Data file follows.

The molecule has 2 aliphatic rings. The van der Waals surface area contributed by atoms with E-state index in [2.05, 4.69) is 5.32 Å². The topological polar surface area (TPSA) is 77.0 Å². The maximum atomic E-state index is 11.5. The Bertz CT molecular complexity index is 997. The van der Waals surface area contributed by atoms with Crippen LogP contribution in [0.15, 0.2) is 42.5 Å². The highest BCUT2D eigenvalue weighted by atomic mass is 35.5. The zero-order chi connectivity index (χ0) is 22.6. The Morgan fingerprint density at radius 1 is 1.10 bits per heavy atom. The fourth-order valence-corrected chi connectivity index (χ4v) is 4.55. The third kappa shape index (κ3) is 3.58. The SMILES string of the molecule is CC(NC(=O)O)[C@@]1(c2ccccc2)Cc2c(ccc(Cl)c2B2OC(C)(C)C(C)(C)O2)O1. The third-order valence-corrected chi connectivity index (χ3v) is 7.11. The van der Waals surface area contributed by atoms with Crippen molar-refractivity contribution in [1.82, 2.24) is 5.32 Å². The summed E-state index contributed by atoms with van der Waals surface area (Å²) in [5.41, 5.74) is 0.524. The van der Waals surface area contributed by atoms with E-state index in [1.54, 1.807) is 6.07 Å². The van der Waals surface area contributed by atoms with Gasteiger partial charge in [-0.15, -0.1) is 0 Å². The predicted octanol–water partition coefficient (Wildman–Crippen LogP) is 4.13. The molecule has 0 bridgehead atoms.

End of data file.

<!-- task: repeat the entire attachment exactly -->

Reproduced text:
The molecule has 2 aliphatic rings. The van der Waals surface area contributed by atoms with E-state index in [2.05, 4.69) is 5.32 Å². The topological polar surface area (TPSA) is 77.0 Å². The maximum atomic E-state index is 11.5. The Bertz CT molecular complexity index is 997. The van der Waals surface area contributed by atoms with Crippen LogP contribution in [0.15, 0.2) is 42.5 Å². The highest BCUT2D eigenvalue weighted by atomic mass is 35.5. The zero-order chi connectivity index (χ0) is 22.6. The Morgan fingerprint density at radius 1 is 1.10 bits per heavy atom. The fourth-order valence-corrected chi connectivity index (χ4v) is 4.55. The third kappa shape index (κ3) is 3.58. The SMILES string of the molecule is CC(NC(=O)O)[C@@]1(c2ccccc2)Cc2c(ccc(Cl)c2B2OC(C)(C)C(C)(C)O2)O1. The third-order valence-corrected chi connectivity index (χ3v) is 7.11. The van der Waals surface area contributed by atoms with Crippen molar-refractivity contribution in [1.82, 2.24) is 5.32 Å². The summed E-state index contributed by atoms with van der Waals surface area (Å²) in [5.41, 5.74) is 0.524. The van der Waals surface area contributed by atoms with E-state index in [1.54, 1.807) is 6.07 Å². The van der Waals surface area contributed by atoms with Gasteiger partial charge in [-0.15, -0.1) is 0 Å². The predicted octanol–water partition coefficient (Wildman–Crippen LogP) is 4.13. The molecule has 0 bridgehead atoms.